- Israel seeks to break down conglomerates to boost competition
- Deals to buy Clal Insurance, Phoenix keep falling through
Israel’s biggest insurance providers look like bargains for potential purchasers, but the same regulator demanding their sale may be hampering efforts to clinch a deal.
While Phoenix Holdings Ltd. and Clal Insurance Enterprises Holdings Ltd., the country’s second- and third-largest insurance firms by assets, need to be sold by their parent companies to comply with Finance Ministry rules, they haven’t been able to secure a deal because of “aggressive regulation,” according to Meir Slater at Bank of Jerusalem Ltd.
The companies “are caught in a bit of a Catch-22,” Slater, the head of research at Bank of Jerusalem in Tel Aviv who has an outperform rating on the companies’ stocks, said by telephone on Wednesday. The regulator, “getting involved in every aspect of the insurance industry, coming up with new rules every Tuesday and Thursday, is frightening potential bidders,” he said.
The latest sale that may fall through is AmTrust Financial Services Inc.’s plan to buy Phoenix from Delek Group Ltd., newspaper Calcalist reported on Wednesday, without saying where it got the information, about a week after Delek said it signed a non-binding letter with a company it didn’t identify. Earlier this month, the potential sale of Phoenix to China’s Fosun International Ltd. didn’t materialize, and an accord last year to sell Delek’s stake to U.S. company Kushner Funding LLC was also canceled.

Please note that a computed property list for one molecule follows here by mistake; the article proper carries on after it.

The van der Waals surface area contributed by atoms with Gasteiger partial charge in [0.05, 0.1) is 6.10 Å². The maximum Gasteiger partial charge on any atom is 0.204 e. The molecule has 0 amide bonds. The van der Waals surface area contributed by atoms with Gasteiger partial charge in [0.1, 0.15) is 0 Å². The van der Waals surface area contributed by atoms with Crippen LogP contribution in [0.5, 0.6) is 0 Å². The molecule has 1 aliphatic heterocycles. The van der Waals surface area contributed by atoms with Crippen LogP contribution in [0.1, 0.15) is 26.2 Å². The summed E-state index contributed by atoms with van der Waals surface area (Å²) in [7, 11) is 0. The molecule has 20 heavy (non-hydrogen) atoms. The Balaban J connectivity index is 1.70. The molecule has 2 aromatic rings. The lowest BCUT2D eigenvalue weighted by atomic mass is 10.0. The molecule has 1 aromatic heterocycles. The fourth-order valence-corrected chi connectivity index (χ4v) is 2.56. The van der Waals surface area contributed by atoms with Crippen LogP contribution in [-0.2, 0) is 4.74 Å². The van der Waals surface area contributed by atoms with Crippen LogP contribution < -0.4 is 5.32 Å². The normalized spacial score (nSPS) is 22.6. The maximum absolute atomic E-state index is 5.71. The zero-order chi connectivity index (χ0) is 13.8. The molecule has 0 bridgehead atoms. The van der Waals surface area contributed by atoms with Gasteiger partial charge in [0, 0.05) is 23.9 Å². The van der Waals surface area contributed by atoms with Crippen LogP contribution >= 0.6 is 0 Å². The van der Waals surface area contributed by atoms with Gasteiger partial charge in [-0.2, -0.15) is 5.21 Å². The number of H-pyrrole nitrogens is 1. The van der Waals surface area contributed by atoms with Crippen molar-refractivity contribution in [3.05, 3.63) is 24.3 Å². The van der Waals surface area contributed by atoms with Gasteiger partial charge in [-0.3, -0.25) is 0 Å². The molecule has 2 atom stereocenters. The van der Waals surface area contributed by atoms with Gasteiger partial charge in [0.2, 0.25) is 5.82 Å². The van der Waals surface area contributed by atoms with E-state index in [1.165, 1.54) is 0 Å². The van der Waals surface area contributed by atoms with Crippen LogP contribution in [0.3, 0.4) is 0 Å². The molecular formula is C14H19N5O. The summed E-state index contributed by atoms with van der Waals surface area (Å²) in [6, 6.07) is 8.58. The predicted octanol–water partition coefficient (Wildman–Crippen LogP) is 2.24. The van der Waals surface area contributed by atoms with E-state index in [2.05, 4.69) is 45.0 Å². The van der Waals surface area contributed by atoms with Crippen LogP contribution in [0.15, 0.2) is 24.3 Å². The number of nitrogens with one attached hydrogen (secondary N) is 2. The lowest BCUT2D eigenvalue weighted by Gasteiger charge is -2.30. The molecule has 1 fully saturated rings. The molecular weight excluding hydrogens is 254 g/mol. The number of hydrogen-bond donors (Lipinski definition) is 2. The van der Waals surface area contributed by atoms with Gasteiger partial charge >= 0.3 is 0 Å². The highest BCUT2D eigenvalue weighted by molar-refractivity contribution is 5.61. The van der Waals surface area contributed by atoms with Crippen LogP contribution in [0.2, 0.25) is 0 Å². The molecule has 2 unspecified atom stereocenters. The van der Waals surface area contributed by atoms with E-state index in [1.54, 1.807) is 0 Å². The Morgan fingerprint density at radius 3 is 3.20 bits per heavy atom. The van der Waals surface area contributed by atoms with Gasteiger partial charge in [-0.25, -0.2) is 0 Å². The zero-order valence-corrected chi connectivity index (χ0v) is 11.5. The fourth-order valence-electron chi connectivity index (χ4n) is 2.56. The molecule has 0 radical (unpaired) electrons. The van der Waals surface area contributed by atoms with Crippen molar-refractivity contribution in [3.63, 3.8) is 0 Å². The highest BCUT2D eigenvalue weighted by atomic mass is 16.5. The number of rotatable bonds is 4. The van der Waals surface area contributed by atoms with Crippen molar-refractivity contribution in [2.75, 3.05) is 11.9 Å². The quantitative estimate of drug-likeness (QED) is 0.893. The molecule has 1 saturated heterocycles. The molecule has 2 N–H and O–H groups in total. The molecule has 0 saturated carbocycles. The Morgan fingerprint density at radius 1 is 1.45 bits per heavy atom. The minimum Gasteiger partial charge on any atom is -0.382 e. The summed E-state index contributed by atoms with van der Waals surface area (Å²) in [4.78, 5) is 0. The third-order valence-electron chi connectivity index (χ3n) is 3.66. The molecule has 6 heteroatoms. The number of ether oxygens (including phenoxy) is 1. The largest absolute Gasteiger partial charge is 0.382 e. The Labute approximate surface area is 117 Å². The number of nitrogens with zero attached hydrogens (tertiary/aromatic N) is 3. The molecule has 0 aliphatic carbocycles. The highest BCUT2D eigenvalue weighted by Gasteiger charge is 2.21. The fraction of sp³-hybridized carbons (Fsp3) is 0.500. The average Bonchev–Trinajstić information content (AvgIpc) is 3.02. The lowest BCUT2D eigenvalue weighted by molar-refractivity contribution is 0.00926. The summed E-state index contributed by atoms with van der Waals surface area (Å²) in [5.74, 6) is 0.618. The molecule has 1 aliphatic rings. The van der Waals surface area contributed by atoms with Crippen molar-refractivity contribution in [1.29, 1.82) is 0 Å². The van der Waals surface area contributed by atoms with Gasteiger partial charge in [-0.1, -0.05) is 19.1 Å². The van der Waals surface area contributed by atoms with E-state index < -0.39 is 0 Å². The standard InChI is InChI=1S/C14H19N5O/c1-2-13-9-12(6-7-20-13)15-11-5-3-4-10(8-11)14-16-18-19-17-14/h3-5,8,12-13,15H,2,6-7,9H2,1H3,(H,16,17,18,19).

The Israeli government has been introducing a number of regulatory reforms in an effort to reduce the cost of living and boost competition in an economy where corporate ownership is among the most concentrated in the developed world. In December 2013, it passed a law that prohibits Israeli companies from owning financial services corporations and industrial businesses. The Finance Ministry did not reply to an e-mail seeking comment.
The Finance Ministry’s capital markets, insurance and savings division gave IDB Development Ltd. until Jan. 7 to sell its majority stake in Clal before having to unload it via the bourse or private transactions. IDB has asked to extend this deadline another eight months, TheMarker newspaper reported on Jan. 28, after a planned sale to Macrolink Holding Company Ltd. fell through due to regulatory uncertainty.
Shares of both Clal and Phoenix are trading below the value of their net assets. At 2.5 billion shekels ($640 million), Clal was 0.56 times book value. Both Clal and Phoenix are cheaper than all but one of the 24 life insurance companies in the Middle East and Africa with market values of at least $100 million, data compiled by Bloomberg show. The median price-to-book multiple for the industry is 1.37.
Clal shares fell 1.3 percent to 44.30 shekels, while Phoenix slipped 0.4 percent to 8.958 shekels at the close of trading in Tel Aviv.